- Initial delay of a previously unknown triplet: 1 Hour
- Lifetime of triplets that have not yet allowed a mail to pass: 4 Hours
- Lifetime of auto-whitelisted triplets that have allowed mail to pass: 36 Days
Gld only allows you to change (1), that is
MINTIME in the configuration file which defaults to 60 seconds — far smaller than the one hour suggested. I actually doubt that people are willing to wait for one hour for the very first email from a new correspondant to be white-listed, and the whitepaper also suggested that
The data collected during testing showed that more than 99% of the mail that was blocked with the tested setting of 1 hour would still have been blocked with a delay setting of only 1 minute.
Increase that to 5 minutes or 10 minutes or even one hour if you want, but I am leaving mine to 60 seconds.
What Gld did not provide is the option to expire greylist (2) and whitelist (3). Expiring greylist is needed to prevent spammer spamming the same address in the future, which might in turn whitelist the record. 4 hours is a bit short I found, as some properly implemented mail servers don’t re-try that often. Expiring whitelist is also needed to keep the size of database sane, as it purges those once-off records.
Fortunately Gld kept all its records in the database, and it is easy to write a script that expires those records. Here’s mine:
#!/bin/bash # Expiring the greylist in 12 hours. EXPIRE_GREYLIST=43200 # Expiring the whitelist in 35 days. EXPIRE_WHITELIST=$((35 * 86400)) echo " DELETE FROM greylist WHERE last<$((`date +%s` - EXPIRE_WHITELIST)); DELETE FROM greylist WHERE n=1 AND first<$((`date +%s` - EXPIRE_GREYLIST)); " | mysql gld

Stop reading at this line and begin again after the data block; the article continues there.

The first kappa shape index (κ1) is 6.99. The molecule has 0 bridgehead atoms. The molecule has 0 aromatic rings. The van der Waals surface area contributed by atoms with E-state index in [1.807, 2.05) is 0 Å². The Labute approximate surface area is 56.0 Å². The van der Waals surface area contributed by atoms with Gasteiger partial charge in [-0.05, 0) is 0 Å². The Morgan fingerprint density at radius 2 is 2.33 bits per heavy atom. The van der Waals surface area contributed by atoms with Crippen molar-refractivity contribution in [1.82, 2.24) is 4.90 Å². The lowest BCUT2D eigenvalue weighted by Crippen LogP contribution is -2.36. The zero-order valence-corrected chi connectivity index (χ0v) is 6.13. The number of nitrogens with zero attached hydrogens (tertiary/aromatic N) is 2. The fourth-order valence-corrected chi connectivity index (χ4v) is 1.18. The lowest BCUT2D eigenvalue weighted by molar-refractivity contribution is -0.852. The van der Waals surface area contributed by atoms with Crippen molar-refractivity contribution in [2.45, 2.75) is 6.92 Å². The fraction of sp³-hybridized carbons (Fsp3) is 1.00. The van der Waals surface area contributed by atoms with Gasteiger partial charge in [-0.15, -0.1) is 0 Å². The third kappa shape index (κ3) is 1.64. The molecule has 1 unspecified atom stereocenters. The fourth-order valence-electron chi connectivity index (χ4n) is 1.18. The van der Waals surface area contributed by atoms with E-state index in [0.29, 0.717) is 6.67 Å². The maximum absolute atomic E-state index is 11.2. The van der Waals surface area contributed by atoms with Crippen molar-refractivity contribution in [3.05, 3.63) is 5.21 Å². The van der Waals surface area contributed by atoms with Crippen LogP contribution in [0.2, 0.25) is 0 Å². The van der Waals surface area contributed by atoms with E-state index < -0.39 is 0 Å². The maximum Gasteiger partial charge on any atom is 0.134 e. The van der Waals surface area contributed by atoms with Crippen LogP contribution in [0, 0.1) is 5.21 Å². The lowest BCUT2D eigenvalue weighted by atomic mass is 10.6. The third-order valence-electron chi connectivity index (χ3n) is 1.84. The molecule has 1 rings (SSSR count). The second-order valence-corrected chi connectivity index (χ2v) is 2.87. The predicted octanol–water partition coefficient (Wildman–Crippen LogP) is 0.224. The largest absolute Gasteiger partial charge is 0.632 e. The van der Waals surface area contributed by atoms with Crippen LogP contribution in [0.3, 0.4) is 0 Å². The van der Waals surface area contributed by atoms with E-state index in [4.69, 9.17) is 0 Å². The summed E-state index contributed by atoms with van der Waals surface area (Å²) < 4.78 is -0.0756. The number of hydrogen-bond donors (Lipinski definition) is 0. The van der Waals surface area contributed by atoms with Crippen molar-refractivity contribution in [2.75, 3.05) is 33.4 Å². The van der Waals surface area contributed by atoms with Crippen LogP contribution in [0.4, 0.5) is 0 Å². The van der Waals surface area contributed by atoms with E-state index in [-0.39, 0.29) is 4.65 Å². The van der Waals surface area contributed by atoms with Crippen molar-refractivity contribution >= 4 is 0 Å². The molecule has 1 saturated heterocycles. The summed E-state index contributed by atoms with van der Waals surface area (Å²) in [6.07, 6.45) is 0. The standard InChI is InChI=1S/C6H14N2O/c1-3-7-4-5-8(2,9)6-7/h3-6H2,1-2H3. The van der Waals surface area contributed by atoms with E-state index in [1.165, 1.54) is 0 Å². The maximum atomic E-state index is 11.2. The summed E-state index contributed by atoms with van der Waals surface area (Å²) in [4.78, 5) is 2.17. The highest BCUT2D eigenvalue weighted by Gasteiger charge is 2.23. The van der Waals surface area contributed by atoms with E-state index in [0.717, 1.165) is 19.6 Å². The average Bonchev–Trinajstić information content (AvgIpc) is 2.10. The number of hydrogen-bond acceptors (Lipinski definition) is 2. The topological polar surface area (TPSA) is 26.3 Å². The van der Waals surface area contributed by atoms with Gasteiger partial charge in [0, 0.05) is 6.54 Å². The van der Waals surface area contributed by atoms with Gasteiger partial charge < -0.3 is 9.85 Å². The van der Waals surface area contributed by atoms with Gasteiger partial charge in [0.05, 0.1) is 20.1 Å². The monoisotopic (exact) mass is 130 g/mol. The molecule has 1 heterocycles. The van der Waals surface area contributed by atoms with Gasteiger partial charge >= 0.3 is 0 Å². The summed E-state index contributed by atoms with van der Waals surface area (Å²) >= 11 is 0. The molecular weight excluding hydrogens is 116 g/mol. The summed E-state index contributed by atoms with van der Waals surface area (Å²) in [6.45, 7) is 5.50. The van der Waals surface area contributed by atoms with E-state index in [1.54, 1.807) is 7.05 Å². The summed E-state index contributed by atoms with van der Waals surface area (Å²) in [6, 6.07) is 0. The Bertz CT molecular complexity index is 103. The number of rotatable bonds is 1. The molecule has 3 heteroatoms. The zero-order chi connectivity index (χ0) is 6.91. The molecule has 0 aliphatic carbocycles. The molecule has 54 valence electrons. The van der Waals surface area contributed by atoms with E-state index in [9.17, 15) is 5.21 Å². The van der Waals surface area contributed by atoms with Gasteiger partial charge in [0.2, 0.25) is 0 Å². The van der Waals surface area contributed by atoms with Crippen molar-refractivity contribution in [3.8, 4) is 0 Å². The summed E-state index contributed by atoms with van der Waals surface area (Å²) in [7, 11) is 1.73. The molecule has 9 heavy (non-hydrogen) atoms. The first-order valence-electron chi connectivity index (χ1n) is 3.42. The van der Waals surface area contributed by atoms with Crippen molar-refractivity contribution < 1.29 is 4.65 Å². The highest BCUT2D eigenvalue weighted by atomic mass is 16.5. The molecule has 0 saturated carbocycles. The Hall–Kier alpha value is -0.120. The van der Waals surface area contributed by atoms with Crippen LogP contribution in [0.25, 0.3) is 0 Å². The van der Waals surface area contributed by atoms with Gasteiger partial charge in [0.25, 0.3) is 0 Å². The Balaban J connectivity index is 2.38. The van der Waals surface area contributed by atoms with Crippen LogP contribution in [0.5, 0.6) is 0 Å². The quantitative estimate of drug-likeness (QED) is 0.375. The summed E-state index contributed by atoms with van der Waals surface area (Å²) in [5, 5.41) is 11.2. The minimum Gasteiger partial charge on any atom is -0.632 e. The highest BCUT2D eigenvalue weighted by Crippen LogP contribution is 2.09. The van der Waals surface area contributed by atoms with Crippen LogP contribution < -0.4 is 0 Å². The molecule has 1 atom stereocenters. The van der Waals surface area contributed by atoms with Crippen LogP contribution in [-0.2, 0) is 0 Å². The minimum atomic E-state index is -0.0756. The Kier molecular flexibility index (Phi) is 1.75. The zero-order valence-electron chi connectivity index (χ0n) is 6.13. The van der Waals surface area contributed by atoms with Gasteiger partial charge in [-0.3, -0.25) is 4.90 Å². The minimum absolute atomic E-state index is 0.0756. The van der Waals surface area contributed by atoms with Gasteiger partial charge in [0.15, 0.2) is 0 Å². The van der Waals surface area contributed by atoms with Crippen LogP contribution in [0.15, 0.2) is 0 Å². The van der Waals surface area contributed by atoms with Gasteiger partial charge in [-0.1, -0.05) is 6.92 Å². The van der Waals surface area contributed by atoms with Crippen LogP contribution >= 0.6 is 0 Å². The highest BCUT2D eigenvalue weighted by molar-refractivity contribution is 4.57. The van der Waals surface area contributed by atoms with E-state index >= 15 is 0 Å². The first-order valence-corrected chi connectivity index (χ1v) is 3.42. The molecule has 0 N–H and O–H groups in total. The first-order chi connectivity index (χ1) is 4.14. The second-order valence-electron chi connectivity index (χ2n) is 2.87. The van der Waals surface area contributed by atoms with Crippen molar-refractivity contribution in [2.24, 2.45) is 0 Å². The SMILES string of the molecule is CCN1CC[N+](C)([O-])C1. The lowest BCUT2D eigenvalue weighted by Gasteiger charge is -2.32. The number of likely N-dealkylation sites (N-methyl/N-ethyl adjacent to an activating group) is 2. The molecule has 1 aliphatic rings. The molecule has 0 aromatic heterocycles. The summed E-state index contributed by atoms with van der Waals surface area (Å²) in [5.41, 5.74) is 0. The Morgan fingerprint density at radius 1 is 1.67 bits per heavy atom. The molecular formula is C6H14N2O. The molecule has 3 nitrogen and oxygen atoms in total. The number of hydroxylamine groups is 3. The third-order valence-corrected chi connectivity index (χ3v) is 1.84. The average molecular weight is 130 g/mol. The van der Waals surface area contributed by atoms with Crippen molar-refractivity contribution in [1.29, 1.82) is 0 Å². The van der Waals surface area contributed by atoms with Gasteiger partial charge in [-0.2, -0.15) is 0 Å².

Run this in a cron job (say once every hour) to keep the Gld greylist database clean.
Why am I still getting spams?
Greylisting does not eliminate all spams, once for all. Especially when the spammers have smarten up, it is likely they will find ways to work around it. In my case I am still getting a few spams everyday, and they usually get quarantined by SpamAssassin so none of them ended up in my inbox. Analysing those that are filtered by SpamAssassin, I can conclude that:
- Greylisting without RBL cannot block spams from open-relay mail servers. Those servers are not bots and they do retry if they failed to forward the spams to my inbox. Thus greylisting has no use here.
- Greylisting does not work with redirected emails. I have several email addresses on other services that redirect to my main inbox, and these servers have not implemented greylisting.
- It is easier to spam secondary MX if it does not implement greylisting.
- Some spammers do send from legitimate email servers.
Having a content filtering helps to remove its short-comings. I use SpamAssassin + Amavisd + ClamAV, which help to almost eliminate the spams I have received everyday.
Hopefully this article is useful. Comments, corrections and suggestions are welcome.